England will look to target its fifth straight win in the tournament against defending champion Australia
With just one game to go at the ICC Women's World Twenty20 2012, it is fair to say the two best teams in the sport – England and Australia – will contest the final at the R Premadasa Stadium in Colombo on Sunday (October 7). The rivalry between the two is well known, but what adds to the excitement ahead of the contest is the fact that these two were champions of the first two editions, England in 2009 and Australia a year later.
Before the tournament began, Charlotte Edwards, England’s captain, spoke about the team targetting five straight wins to claim the title. Her side has hardly put a foot wrong in its first four games. The fact that three out of the top five run-getters in the tournament are from England indicates the manner in which it has dominated. After a slight middle-order wobble in its opening game against Pakistan, the top order of Edwards – who leads the run tally with 144 runs – Laura Marsh and Sarah Taylor has brushed aside attacks with ease.
The striking aspect of its game so far has been the adaptability factor. The batters took little time to get into their groove on a slow and low pitch in Colombo after having played in more seam-friendly conditions in Galle. While the semi-final against New Zealand was played on a dry surface offering plenty of turn, the final could be a different ball game, given that the women's final will be followed by the men's clash between Sri Lanka and West Indies.
The pace- spin new-ball pairing of Katherine Brunt and Danielle Hazell have excelled, and the pressure built up has been exploited by the others, especially Holly Colvin, the left-arm spinner whose bowling style has perfectly suited the conditions on offer.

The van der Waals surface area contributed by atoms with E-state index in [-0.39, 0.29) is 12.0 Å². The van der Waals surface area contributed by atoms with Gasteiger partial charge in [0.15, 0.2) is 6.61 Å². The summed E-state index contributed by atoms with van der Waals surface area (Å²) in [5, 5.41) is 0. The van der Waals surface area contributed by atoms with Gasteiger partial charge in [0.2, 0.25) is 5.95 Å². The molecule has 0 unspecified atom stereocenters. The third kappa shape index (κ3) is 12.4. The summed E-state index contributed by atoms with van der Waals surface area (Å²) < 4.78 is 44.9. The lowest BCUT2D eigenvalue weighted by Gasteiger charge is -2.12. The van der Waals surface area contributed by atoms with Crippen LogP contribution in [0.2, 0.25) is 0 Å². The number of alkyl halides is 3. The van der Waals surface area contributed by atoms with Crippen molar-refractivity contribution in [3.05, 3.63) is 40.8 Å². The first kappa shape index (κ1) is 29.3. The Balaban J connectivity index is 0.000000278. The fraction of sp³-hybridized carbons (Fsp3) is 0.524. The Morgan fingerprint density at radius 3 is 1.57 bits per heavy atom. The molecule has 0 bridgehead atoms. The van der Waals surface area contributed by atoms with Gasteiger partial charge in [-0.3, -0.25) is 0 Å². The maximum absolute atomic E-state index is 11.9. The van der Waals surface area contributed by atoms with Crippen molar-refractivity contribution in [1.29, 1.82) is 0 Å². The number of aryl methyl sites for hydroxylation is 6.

On the other hand, Australia will have the added pressure of being defending champion. Although the winning margin against West Indies in the semi-final was a convincing 28 runs, there were traces of discomfort, especially in the batting department. The way the slow bowlers stifled Australia would have been noted by England’s team management.
And despite getting off to starts, no Australian batter has managed to get to a fifty so far, surprising for a team that has still managed to win three out of its four matches. It will once again be hoping for a good platform from Meg Lanning and Jess Cameron, who have been its best batters through the tournament. Lisa Sthalekar's ability to work the ball around should give it some impetus in the middle order.
The bowling line-up has been in rip-roaring form with Elysse Perry and Julie Hunter being among the wickets. Hunter ripped through the heart of the West Indies batting line-up in the semi-final to pick up the first five-wicket haul of the tournament. Her ability to tie the opposition down with swing and accuracy that makes her a dangerous proposition.
In Erin Osborne and Sthalekar, it also has spinners capable of stepping up. The experience they bring will be invaluable should conditions favour the spinners. Sthalekar’s four overs in the semi-final cost just six runs.
The previous meeting between the two sides came in the group stages in Galle, where England breezed past what most thought would be a matchwinning total of 143. While there is no doubt as to which team is the favourite, the defending champions has both the experience and the ability to upset the form guide.